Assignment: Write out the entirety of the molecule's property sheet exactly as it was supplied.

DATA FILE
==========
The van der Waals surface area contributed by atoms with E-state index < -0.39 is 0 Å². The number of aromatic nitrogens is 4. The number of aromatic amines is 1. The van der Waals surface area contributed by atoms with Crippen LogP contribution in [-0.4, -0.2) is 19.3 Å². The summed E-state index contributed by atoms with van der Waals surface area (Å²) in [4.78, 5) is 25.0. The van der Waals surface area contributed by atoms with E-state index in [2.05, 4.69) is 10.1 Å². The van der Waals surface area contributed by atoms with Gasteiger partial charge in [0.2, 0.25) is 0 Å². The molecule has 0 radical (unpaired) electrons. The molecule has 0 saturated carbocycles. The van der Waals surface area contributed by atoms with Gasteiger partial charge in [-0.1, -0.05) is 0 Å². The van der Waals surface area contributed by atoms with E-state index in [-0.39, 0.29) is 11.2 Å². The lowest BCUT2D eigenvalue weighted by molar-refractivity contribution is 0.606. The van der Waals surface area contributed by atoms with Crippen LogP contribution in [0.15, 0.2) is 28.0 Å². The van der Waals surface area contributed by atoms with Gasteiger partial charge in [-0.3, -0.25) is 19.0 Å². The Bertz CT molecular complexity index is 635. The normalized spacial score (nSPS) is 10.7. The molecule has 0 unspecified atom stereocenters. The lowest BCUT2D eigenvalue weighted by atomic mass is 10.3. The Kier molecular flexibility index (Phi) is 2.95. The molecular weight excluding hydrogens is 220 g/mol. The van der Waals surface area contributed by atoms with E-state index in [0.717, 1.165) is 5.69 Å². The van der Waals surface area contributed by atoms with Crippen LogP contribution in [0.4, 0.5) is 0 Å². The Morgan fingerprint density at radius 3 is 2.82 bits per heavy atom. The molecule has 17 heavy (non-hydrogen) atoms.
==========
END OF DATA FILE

The van der Waals surface area contributed by atoms with E-state index < -0.39 is 0 Å². The number of aromatic nitrogens is 4. The number of aromatic amines is 1. The van der Waals surface area contributed by atoms with Crippen LogP contribution in [-0.4, -0.2) is 19.3 Å². The summed E-state index contributed by atoms with van der Waals surface area (Å²) in [4.78, 5) is 25.0. The van der Waals surface area contributed by atoms with E-state index in [2.05, 4.69) is 10.1 Å². The van der Waals surface area contributed by atoms with Gasteiger partial charge in [0.2, 0.25) is 0 Å². The molecule has 0 radical (unpaired) electrons. The molecule has 0 saturated carbocycles. The van der Waals surface area contributed by atoms with Gasteiger partial charge in [-0.1, -0.05) is 0 Å². The van der Waals surface area contributed by atoms with E-state index in [-0.39, 0.29) is 11.2 Å². The lowest BCUT2D eigenvalue weighted by molar-refractivity contribution is 0.606. The van der Waals surface area contributed by atoms with Crippen LogP contribution in [0.15, 0.2) is 28.0 Å². The van der Waals surface area contributed by atoms with Gasteiger partial charge in [-0.3, -0.25) is 19.0 Å². The Bertz CT molecular complexity index is 635. The normalized spacial score (nSPS) is 10.7. The molecule has 0 unspecified atom stereocenters. The lowest BCUT2D eigenvalue weighted by atomic mass is 10.3. The Kier molecular flexibility index (Phi) is 2.95. The molecular weight excluding hydrogens is 220 g/mol. The van der Waals surface area contributed by atoms with E-state index in [0.717, 1.165) is 5.69 Å². The van der Waals surface area contributed by atoms with Crippen LogP contribution in [0.4, 0.5) is 0 Å². The Morgan fingerprint density at radius 3 is 2.82 bits per heavy atom. The molecule has 17 heavy (non-hydrogen) atoms.